Wednesday, June 18, 2008

Think about the last time you were sick...

I mean really sick, with something infectious. None of that stuffy nose and cough type thing. What was it? The flu? Strep throat?

What if it was tuberculosis? Or malaria? Or leprosy? Or river blindness? In the short time I've been here I have seen more people with diseases that have been entirely or mostly eradicated from the North (or the West, however you like to phrase it) than I can count. After seeing a blind man making his way along the main road by himself with nothing but a stick, it was explained to me that river blindness has left 1/4 of the people in villages nearby blind. One in four people. Take a minute to think about that. If 1/4 people in the US were blind how would it impact our capacity to run our government, let alone our economy. Here the river blindness is thanks to the Mvolo river which runs right through town and creates a nasty swarm of black flies during the rainy season, which is right around the corner. I was given medicine which apparently protects me from river blindness for a year, but what about everyone who can't walk into the health center and get what they want for free (since their NGO supports it)?

So if 25% of the population has river blindness, and the leprosy rate is somewhere between 10 and 30%, and 70% of the world's remaining burden of Guinea Worm is in South Sudan, not to mention the worms crawling around in the bellies of most kids (ring worm (okay it's a fungus, still pertinent) is particularly obvious as you see kids with black hair with white polka dots), the micronutrient and calorie deficiencies of kids and whole families. The list goes on. Where does that leave the people living here? There is development under way and with immunizations slowly becoming commonplace there are less disease outbreaks, and the menningitis and measles outbreak that occurred last year was contained relatively quickly with the efforts of NGOs, the government and the community. But even so, the impact that ill health can have on development has never been more apparent. Consider that many micronutrient deficiencies can lead to slowed mental development and mental retardation if not corrected within the first years of life, or that anemia makes children and adults alike tired, think more slowly and have less energy for daily activities. You have a huge proportion of the population that is entirely absent from productive activities because of their health. So, as many workshops as you do and as much capacity as you build in the community, the physical capability of the population is severely limited by its ill health.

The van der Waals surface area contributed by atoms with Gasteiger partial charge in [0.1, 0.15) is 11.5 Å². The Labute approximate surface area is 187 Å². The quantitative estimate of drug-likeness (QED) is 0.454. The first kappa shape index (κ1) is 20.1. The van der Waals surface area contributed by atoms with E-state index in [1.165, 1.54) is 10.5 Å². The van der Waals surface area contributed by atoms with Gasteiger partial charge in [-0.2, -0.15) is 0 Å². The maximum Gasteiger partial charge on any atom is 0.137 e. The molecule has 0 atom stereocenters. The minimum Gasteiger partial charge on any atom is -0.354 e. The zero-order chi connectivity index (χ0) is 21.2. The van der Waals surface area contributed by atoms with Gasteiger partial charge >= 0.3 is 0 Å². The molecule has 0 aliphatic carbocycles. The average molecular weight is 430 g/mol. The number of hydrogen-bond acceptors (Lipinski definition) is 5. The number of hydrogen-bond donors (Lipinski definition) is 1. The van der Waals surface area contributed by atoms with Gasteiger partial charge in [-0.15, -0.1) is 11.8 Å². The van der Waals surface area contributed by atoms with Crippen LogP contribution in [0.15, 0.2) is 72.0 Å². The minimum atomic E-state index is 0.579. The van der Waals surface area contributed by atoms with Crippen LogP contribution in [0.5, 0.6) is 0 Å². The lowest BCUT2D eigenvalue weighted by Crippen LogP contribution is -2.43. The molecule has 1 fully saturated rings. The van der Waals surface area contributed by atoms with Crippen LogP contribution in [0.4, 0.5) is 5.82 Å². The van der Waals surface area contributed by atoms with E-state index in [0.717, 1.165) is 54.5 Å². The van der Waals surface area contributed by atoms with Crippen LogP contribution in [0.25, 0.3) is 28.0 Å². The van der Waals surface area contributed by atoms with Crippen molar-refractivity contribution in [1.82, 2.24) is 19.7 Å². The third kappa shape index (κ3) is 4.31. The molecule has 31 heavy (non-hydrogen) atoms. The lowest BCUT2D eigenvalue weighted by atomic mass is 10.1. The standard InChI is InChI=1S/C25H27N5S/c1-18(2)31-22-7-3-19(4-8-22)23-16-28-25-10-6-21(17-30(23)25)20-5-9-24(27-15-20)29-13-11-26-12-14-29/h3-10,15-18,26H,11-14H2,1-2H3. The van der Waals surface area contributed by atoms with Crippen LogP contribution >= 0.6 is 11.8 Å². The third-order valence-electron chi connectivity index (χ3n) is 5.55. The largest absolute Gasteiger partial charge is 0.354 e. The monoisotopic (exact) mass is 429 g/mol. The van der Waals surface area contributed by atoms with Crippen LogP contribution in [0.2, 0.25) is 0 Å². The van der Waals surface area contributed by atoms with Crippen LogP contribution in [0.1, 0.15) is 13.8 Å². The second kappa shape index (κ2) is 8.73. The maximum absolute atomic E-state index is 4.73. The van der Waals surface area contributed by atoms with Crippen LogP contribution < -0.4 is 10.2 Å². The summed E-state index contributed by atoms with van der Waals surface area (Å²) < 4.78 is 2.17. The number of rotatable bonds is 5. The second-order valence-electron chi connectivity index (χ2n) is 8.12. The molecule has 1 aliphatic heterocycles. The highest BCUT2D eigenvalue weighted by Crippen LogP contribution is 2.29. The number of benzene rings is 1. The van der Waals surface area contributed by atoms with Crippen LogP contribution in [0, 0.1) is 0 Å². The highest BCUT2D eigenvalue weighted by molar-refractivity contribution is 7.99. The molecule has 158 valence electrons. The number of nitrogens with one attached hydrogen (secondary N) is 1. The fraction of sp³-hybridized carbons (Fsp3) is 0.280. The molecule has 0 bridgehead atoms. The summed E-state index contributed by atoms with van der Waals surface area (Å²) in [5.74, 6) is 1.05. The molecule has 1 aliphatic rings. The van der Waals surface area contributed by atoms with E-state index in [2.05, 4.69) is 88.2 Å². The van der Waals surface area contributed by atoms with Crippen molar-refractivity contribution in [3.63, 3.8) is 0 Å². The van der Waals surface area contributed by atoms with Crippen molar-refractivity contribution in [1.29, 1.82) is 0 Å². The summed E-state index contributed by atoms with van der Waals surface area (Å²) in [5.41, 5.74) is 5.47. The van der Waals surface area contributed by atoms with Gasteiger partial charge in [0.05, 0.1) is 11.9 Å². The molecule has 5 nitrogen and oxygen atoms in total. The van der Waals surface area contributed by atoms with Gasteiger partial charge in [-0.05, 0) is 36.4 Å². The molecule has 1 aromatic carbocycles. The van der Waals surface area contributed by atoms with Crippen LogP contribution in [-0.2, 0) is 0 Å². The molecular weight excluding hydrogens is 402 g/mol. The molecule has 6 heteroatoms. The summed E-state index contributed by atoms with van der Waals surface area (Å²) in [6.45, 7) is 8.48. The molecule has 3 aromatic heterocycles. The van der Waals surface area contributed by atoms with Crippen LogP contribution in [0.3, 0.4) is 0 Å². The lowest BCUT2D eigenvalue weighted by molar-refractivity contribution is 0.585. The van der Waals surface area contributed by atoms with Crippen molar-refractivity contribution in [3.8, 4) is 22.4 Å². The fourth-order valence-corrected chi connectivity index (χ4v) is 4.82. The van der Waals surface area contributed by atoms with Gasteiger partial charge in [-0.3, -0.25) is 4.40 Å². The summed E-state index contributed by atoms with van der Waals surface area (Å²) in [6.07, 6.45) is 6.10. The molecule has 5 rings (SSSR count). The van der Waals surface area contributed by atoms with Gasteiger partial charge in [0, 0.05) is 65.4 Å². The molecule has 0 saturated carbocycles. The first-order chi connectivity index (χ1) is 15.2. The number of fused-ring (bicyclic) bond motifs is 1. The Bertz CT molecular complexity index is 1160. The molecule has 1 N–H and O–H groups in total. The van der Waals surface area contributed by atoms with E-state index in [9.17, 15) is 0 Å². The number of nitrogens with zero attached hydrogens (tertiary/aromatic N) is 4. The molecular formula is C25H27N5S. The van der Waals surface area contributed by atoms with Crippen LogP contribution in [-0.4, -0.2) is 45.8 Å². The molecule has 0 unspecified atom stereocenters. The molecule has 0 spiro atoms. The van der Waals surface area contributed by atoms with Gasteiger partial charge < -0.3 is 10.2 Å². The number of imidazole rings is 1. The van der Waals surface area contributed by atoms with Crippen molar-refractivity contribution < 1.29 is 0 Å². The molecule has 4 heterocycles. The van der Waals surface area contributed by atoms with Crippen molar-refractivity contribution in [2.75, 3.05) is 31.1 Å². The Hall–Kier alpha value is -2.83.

I'm not offerring any solutions here, mostly because I think that many of the possible fixes for the situation are already being implemented, it just takes time. Education for instance is so crucial, but with an education system that's been mostly absent for 20 years, you've got teachers with a 4th grade education teaching the 2nd graders. But as education improves, and access to healthcare and health literacy improves, I think the situation with diseases that we have preventions and cures for will continue to get better.

But then there's nodding disease. Ever heard of it? That's because it only exists in South Sudan and no one knows what causes it. It mostly affects young children, causes seizures that make the children look like they're nodding, and leads to mental retardation, and then as it progresses is almost 100% fatal. A few people are studying it, google it for some more in depth info. But I've visited schools and looked at the rosters and you see so many kids listed as "nodding" or having "fits". So if you've got all the issues listed above, plus anywhere from 5-25% of your children will have retarded mental development or will most likely die, it's just one more giant pothole in the pathway to development.

So, for anyone who wonders what on earth I'm doing in South Sudan, it's doing the first survey in memory of the health status of Southern Sudanese children in this county. And hopefully, as with all data, it will be put to good use, will move and inspire donors and other organizations, and all the other big things I imagine happening. But at the very least, the kids here won't be invisible anymore, because someone will have documented what it's like to live here.

1 comment:

  1. so unbelievable, kate. you are really having an incredible experience. here's sending you perseverance in the important work you are doing!